1.3.

The district court has ruled that a verdict will be delivered today.

2. The established facts

The following established facts are assumed.

2.1.

[defendant] is carrying out the new construction project 'Koningskwartier' in Zevenhuizen. In 2021, people who were interested in the possible purchase of a new-build home could register as a candidate buyer via a website. About 1,100 persons, including [plaintiff], have made use of this option. Various confidential, personal data of the interested parties were collected during this registration.

2.2.

On April 12, 2021 at 5.14 pm [defendant] sent an e-mail to all persons who registered for the Koningskwartier project. [Defendant] enclosed an unsecured Excel file with this e-mail containing the data of all approximately 1,100 people who have registered for the new construction project. The Excel list contains, among other things, the following information about the registered person and his/her partner, if any:

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First and last name;

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Birthdate and place;

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address;

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e-mail address and telephone number;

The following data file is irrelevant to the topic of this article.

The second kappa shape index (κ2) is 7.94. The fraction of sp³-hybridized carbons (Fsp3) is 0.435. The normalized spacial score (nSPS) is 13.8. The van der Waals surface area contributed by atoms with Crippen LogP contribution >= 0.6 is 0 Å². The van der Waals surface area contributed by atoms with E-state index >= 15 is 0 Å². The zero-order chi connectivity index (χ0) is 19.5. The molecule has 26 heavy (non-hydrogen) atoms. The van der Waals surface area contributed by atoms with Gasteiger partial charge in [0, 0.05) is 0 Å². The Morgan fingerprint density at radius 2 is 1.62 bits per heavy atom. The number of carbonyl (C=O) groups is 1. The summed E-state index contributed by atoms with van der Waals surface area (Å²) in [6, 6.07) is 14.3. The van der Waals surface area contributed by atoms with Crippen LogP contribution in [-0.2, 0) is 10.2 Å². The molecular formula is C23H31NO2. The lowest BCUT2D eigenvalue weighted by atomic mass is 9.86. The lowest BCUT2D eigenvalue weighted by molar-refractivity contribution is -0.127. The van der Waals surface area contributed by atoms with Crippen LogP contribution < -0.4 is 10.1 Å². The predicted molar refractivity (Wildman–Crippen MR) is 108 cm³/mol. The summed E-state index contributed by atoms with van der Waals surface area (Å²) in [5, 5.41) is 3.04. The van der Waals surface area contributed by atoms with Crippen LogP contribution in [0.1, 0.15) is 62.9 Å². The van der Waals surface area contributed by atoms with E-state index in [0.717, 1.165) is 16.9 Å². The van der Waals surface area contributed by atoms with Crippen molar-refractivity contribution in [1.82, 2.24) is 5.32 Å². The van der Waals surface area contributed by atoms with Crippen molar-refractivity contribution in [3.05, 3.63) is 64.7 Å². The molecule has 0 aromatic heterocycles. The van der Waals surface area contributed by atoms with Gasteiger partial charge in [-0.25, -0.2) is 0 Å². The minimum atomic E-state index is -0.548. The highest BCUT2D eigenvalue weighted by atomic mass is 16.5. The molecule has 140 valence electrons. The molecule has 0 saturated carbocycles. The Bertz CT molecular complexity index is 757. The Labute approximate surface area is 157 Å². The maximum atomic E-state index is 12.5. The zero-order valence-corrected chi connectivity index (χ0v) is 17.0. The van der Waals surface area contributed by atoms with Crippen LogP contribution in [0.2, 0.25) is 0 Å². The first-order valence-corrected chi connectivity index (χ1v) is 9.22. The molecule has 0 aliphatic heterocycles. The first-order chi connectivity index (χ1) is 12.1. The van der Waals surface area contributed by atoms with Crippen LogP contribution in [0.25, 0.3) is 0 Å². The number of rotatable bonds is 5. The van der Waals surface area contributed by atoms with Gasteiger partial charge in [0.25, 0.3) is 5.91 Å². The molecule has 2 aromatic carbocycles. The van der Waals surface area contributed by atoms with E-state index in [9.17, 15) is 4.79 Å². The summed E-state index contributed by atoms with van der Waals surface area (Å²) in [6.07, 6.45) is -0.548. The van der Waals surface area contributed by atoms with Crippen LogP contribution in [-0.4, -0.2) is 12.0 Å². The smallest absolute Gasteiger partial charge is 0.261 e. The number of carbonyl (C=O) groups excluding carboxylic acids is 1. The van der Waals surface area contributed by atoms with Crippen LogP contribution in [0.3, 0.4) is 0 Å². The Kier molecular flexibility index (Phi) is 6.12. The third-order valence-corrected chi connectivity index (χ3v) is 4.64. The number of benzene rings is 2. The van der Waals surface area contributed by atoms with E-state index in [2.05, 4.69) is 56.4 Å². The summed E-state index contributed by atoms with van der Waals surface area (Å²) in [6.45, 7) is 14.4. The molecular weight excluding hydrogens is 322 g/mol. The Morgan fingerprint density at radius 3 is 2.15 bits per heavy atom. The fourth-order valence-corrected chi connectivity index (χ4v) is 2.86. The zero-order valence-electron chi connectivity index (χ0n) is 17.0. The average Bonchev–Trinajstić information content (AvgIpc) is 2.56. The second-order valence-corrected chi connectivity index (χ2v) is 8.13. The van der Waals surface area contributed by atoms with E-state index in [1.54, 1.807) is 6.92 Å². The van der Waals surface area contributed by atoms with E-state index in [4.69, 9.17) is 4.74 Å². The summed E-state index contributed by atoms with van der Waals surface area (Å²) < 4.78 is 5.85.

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desired purchase price;

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maximum amount to be borrowed;

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annual income;

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own resources that the prospective buyer wishes to contribute;

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the new-build homes in which the prospective buyer is interested.

2.3.

A minute later, at 5.15 pm, [defendant] attempted to withdraw the e-mail message sent.

2.4.

That same evening, at 10.19 pm, [defendant] sent an e-mail to all persons who have registered. It states, among other things, the following:

“(…) This afternoon you received an e-mail from [defendant] ([e-mail address 1]) stating that you have not been drawn and that you are on the reserve list. Unfortunately, an Excel attachment with personal data has been added. Attempts have been made to withdraw the message, but this has not been successful in all cases. We would like to urge you to delete the said e-mail with attachment immediately. Despite this request, it is possible that approximately 1100 recipients have received and viewed the e-mail message. We deeply regret this incident and of course take immediate measures to prevent this from happening again.